Consumers to Banks: We want better fraud prevention and faster payment

April 20, 2021
Author: Tracy Kitten
Consumers to Banks: We want better fraud prevention and faster payment

What does identity fraud have to do with customer experience? Everything!

The global pandemic has had a dramatic impact on consumers’ financial behavior. Consumers spent more time at home in 2020, transacted less than in previous years, and relied heavily on streaming services, digital commerce and payments. They were also victims of identity fraud scams to the tune of a whopping $43 billion in losses for 2020, according to new data from the 2021 Identity Fraud Study released by Javelin Strategy & Research, part of the Escalent family.

Stuck at home and interacting online more than ever, consumers lost an average of $1,100 per scam.

The Impact of Identity Fraud Scams

As consumers relied increasingly on digital payment products during 2020, fraud losses related to digital wallets and peer-to-peer (P2P) accounts spiked. Payment products meant to enhance convenience also introduced new opportunities for compromise. The entire financial ecosystem should be on notice as consumers become increasingly invested in fraud management and expect more from the financial institutions and apps they use.

Why should financial institutions pay close attention to this? Because nearly one-third of identity fraud victims say their financial services providers did not satisfactorily resolve their problems and 38% of victims closed their accounts because of a lack of resolution at the financial institution where their fraud occurred.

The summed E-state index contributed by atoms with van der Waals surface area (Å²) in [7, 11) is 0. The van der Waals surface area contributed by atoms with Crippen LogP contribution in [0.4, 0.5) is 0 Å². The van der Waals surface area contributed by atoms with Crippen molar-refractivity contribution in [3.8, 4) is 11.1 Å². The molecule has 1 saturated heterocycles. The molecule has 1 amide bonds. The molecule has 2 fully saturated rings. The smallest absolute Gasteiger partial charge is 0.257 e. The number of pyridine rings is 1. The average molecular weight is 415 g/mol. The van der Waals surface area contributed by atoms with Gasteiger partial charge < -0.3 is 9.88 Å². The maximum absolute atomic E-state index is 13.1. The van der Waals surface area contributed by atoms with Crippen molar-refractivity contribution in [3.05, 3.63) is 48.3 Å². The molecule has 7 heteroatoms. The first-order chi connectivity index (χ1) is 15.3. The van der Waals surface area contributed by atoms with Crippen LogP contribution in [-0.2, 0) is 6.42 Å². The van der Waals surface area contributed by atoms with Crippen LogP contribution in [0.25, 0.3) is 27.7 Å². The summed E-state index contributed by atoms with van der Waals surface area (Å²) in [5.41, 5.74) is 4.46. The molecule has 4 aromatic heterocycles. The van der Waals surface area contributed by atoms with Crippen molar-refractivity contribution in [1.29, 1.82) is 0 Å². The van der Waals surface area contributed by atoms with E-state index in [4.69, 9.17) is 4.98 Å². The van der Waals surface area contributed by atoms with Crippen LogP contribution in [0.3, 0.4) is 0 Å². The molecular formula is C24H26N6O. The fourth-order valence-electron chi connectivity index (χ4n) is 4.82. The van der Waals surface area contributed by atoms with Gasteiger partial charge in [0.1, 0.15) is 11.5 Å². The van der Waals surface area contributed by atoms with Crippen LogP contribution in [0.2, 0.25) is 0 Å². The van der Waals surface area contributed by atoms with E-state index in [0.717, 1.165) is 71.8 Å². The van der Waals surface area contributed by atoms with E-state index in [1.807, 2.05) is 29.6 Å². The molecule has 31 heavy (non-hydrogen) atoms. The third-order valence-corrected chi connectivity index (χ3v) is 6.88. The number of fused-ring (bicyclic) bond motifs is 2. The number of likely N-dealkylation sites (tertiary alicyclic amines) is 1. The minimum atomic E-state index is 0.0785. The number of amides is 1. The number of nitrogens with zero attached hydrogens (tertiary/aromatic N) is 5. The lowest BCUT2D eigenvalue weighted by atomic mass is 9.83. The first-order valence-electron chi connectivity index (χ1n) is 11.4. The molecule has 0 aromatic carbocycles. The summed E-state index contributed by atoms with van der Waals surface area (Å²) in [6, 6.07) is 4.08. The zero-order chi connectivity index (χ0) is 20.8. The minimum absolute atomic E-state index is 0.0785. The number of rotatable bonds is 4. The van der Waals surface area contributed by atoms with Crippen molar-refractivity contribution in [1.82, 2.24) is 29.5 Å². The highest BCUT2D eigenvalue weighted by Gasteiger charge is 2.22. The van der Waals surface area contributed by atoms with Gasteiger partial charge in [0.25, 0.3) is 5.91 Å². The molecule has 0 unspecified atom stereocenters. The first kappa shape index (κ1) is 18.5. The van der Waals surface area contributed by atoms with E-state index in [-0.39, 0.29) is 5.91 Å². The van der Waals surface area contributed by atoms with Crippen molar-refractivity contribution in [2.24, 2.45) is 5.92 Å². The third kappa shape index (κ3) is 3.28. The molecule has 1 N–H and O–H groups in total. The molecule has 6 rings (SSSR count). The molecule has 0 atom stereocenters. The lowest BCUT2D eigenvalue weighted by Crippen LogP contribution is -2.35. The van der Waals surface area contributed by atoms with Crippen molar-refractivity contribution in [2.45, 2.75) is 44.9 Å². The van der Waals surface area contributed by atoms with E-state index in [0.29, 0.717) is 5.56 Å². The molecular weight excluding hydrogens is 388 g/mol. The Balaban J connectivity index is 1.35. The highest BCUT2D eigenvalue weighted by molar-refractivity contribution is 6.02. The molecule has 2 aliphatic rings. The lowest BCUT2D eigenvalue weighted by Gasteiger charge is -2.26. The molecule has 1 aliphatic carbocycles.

The good news is that growing acceptance of various digital payment channels presents an opportunity to increase consumer awareness of stronger forms of authentication. Consumers are increasingly receptive to this information and willing to incorporate new fraud protections into their daily routines. Fingerprint scanning and facial recognition, for example, are growing in popularity with consumers, especially as consumers acknowledge that static passwords are not in and of themselves enough to adequately secure account login.

The current climate has also created an opportunity for brand managers to improve the customer experience when resolving ID fraud problems. For example, financial institutions can direct consumers to opt into additional layers of fraud protection within their account interface or highlight proactive fraud management best practices, such as ensuring that all contact details are up to date.

As consumers become increasingly savvy online, safe digital transactions will form the foundation for a productive and secure remote financial ecosystem. Consumers want better fraud prevention and faster payments and they are willing to embrace new authentication processes to have both.

Want to know more? Visit the Javelin website for more information on the 2021 Identity Fraud Study: Shifting Angles.

Tracy Kitten
Director, Fraud & Security, Javelin Strategy & Research

Tracy Kitten is a recognized fraud and cybersecurity subject matter expert within the financial services community. A veteran journalist who covered fraud, payments, financial technology and cybersecurity for the last 16 years, Tracy has watched attacks and cyberthreats evolve, having spoken with countless industry experts, practitioners and sometimes even hackers to anticipate what’s coming next. As the Director of Fraud and Security at Javelin Strategy & Research--part of the Escalent family--Tracy brings her years of experience to help the practice and its clients grow and strengthen their resiliency. Previously, Tracy served as Director of Security Information Services at FS-ISAC, the Financial Services Information Sharing and Analysis Center – an industry consortium dedicated to reducing cyber-risk in the global financial system. Before FS-ISAC, Tracy served as Executive Editor at BankInfoSecurity and Senior Editor at ATM Marketplace. She has presented about financial cybersecurity risk and fraud at numerous industry trade events, including those hosted by ATMIA, RSA, the PCI Council and the Federal Reserve. Tracy holds a bachelor's degree in history, with a minor in English, from the University of Kentucky.